A serious campaign of charity is needed in our society, where feelings of brotherhood have faded, and peace and serenity have made way for hate and hostility. We should bear in mind that those suffering and in need, could well have been us. What we donate to them, is therefore a thanks we owe to the Lord.
When listing the traits of righteous people, the Almighty adds:
“…and they spend out of what We have provided for them.” (Al-Baqarah, 2: 3)
Sadaqah and infaq, which are Arabic terms for charity in general, come in many types.
Charity begins with donating what is unneeded. For those without means, even half a date is wonderful charity. It is the genuine intent behind it that will protect the provider from hellfire.
The Prophet (saw) wants mercy, compassion and their natural outcome, charity, to become part of every Muslim’s nature. From that perspective, he considers all believers rich. In fact, in many hadith, he tells us that all good deeds like encouraging the good, forbidding evil, helping the oppressed, consoling the dejected, comforting the needy, removing harmful obstacles off streets, visiting the ill and even putting on a smile, are types of charity.
True wealth, therefore, lies in a contented heart. People are rich only to the extent they are content. A smile from a person with a rich heart, counts as charity. That is because his smile reflects a ray of the peace, love and tranquillity within his heart, to those around; and what a splendid donation this is. In contrast, nothing could enrich a person who is poor at heart.
This means that true wealth lies not in money or property but rather a content heart. True believers are those whose richness of heart shows in what they donate. Charity is a perfect manifestation of a sensitivity and selflessness that all believers are obliged to have.
An evocative case in point is provided by Haris ibn Hisham (ra), Iqrimah ibn Abi Jahl (ra) and Iyash ibn Abi Rabia (ra), who were all martyred during the Battle of Yarmouk. These heroes of Islam lay side by side on scorching sand and were parched with thirst, when in their dying moments they were offered a glass of water. But each of them passed it on, thinking the other needed the water more. In the end, they all ended up drinking from the cup of martyrdom, before they could ever have a sip of water. The glass of water was left untouched. (Hakim, Mustadrak, III, 270)
The above represent the pinnacle of charity referred to as isar or altruism, which is to prefer the needs of a brother over one’s own.
The Almighty declares:
“Those who spend in ease and adversity, suppress their anger, and excuse the faults of the people. And Allah loves the virtuous.” (Al-i Imran, 3: 134)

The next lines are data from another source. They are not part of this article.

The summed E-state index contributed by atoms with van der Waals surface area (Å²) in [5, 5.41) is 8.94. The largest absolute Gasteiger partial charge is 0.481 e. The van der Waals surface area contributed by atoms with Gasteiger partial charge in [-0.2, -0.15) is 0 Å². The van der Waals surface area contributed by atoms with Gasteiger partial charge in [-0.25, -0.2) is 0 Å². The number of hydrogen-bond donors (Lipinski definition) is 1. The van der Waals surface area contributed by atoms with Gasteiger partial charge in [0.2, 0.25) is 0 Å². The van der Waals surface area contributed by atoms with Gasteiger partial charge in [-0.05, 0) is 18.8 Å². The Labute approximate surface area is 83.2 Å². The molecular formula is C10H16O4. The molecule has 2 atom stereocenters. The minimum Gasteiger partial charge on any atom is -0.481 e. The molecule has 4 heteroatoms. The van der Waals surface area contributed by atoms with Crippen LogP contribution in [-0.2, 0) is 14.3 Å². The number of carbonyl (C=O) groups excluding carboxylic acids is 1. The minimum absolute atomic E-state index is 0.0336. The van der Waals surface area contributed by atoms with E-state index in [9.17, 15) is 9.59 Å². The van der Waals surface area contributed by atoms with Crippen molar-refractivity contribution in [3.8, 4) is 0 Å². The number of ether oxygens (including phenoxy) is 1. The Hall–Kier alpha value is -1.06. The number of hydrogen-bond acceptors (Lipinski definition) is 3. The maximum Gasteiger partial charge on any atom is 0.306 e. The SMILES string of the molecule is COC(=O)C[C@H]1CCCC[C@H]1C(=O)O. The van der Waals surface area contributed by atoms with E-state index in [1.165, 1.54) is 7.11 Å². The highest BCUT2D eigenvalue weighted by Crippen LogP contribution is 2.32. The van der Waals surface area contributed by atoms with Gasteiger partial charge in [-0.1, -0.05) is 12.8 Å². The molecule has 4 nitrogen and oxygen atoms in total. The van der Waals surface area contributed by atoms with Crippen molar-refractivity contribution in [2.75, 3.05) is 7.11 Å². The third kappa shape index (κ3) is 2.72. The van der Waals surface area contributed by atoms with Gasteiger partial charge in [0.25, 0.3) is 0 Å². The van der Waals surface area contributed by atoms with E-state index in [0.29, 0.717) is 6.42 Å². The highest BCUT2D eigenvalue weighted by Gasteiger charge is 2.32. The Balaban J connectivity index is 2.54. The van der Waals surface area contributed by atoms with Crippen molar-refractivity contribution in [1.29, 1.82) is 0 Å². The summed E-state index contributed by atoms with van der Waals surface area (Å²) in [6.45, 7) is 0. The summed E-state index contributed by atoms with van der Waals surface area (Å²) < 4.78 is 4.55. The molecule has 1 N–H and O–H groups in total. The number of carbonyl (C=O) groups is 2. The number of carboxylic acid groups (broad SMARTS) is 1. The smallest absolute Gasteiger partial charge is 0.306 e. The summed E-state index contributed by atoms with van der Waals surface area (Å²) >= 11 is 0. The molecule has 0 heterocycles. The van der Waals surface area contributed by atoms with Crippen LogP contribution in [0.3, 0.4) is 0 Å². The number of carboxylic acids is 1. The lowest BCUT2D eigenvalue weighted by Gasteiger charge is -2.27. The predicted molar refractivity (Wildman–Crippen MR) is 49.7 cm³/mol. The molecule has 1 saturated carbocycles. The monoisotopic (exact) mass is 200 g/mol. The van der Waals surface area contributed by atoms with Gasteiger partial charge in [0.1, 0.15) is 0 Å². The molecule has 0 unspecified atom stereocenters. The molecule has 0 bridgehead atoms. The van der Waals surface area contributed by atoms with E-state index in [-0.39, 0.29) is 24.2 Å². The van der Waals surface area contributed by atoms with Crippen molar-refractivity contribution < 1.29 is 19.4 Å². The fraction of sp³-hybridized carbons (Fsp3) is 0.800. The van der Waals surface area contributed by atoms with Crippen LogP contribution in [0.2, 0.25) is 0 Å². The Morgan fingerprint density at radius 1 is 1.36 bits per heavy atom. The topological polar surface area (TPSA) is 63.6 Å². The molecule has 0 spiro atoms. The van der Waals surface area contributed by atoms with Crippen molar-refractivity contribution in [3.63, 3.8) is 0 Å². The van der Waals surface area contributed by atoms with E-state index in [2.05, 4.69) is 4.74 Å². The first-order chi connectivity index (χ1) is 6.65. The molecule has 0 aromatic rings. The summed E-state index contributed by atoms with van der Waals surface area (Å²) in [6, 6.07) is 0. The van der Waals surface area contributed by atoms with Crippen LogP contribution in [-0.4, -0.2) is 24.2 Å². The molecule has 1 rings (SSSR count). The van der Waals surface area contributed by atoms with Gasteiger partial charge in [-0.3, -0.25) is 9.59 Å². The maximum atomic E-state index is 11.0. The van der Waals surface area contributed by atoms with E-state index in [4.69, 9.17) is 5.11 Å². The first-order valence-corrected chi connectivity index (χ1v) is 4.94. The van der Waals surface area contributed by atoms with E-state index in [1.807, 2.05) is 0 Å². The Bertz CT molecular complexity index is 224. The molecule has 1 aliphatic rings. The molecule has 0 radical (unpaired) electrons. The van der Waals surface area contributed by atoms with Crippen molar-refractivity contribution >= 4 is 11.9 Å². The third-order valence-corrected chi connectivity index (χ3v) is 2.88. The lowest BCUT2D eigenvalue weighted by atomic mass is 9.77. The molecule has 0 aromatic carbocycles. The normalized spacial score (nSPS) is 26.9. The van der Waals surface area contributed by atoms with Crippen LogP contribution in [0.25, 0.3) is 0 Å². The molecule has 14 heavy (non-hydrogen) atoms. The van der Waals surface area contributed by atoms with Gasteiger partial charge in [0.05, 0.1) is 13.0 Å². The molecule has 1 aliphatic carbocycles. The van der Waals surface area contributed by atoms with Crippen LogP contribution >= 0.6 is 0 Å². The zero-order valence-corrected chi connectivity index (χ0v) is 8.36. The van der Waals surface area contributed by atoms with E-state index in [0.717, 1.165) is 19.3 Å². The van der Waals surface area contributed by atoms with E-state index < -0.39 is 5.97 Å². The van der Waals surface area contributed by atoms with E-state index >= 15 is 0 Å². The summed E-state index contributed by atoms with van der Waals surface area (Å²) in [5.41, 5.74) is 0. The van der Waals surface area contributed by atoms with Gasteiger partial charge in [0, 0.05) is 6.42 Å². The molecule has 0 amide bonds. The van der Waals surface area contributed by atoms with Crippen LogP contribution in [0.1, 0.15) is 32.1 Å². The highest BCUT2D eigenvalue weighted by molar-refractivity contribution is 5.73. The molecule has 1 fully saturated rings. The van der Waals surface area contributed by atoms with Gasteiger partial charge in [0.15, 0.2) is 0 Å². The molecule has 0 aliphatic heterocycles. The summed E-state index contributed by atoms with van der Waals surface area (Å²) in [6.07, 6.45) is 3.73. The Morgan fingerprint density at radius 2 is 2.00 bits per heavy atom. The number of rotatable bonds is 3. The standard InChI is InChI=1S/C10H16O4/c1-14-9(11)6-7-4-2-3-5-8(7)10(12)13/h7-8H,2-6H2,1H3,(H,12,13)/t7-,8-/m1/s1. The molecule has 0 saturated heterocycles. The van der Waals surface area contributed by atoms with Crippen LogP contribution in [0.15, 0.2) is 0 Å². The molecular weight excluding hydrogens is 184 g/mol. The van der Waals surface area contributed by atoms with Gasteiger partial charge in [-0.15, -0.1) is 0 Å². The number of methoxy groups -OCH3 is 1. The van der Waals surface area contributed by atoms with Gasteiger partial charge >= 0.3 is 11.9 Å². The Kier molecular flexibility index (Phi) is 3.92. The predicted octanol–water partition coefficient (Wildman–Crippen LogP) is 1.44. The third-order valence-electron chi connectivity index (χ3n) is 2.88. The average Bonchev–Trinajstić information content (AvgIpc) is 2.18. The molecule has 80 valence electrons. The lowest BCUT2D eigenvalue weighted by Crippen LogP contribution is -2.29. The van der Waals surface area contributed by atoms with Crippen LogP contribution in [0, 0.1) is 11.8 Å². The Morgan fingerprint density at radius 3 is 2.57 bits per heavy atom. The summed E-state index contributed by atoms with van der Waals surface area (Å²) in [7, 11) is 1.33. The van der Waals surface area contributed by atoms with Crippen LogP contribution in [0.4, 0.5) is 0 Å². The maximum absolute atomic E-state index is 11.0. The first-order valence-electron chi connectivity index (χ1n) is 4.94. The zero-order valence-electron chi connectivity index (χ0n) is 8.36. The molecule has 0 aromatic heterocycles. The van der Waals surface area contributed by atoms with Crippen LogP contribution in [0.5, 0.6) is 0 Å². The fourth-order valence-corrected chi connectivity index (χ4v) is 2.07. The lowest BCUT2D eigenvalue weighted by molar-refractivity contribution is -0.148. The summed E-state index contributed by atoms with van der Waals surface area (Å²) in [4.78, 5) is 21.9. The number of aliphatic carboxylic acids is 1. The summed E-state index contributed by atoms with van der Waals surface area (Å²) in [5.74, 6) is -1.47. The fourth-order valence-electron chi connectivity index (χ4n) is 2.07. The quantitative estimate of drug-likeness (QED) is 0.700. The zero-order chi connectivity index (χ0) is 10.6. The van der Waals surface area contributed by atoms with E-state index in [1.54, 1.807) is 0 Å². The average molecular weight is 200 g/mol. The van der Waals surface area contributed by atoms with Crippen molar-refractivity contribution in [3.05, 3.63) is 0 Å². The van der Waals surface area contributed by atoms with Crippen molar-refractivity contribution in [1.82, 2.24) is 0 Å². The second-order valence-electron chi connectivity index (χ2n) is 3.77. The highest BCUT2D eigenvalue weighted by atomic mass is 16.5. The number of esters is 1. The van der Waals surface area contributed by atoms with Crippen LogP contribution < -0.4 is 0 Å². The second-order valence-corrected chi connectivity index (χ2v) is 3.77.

It is narrated that Jafar Al-Sadiq had a slave, who did his household chores. One day, the slave brought a bowl of soup and accidentally spilled it all over Jafar Al-Sadiq. He ended up with soup all over him; and for a moment, looked at the slave with anger. The slave then said:
“Sir, the Qur’an praises those who suppress their anger!” and recited the relevant verse.
“Then, I have suppressed my anger”, assured Jafar.
“Sir, the same verse also praises those who excuse the faults of people” the slave said before reciting the relevant part.
“Sure thing”, said Jafar. “I have forgiven you!”
The slave added, “The rest of that verse says ‘Allah loves the virtuous’”, and recited the remainder of the verse.
Jafar Al-Sadiq then declared:
“In that case, go! From now on, you are free! I have set you free for the sake of Allah!”
These are wonderful cases of charity for believers to follow.
The Prophet (saw) tells us that a sinful woman will be admitted to paradise only for giving water to a dog panting heavily from thirst. In contrast, another woman will end up in hell only for mistreating her cat and ignoring its hunger. (Bukhari, Anbiya, 54; Muslim, Salam, 151-152)
All these are examples laden with lessons capable of setting our hearts straight.
Like the moon lighting up a dark night, a believer must be selfless, sensitive, kind, merciful, compassionate and generous.
Allah (jj) informs us that to get closer to Him, we must donate out of the things we love:
“You will never attain birr until you spend out of what you hold dear, and whatever you may spend of anything, Allah indeed knows it.” (Al-i Imran, 3: 92)
Scholars interpret the term birr as the pinnacle of goodness, the mercy of Allah (jj) and His paradise. In another verse, the Almighty defines it as:
“Birr is not to turn your faces to the east or the west. Rather, it is personified by those who have faith in Allah and the Last Day, the angels, the Book, and the prophets, and who give their wealth, for the love of Him, to relatives, orphans, the needy, the traveler, the beggar and the slave; and maintain the prayer and give alms; and those who true to their promise, patient in stress, distress, and in the heat of battle. They are the ones who are true. And it is they who are the pious.” (Al-Baqarah, 2: 177)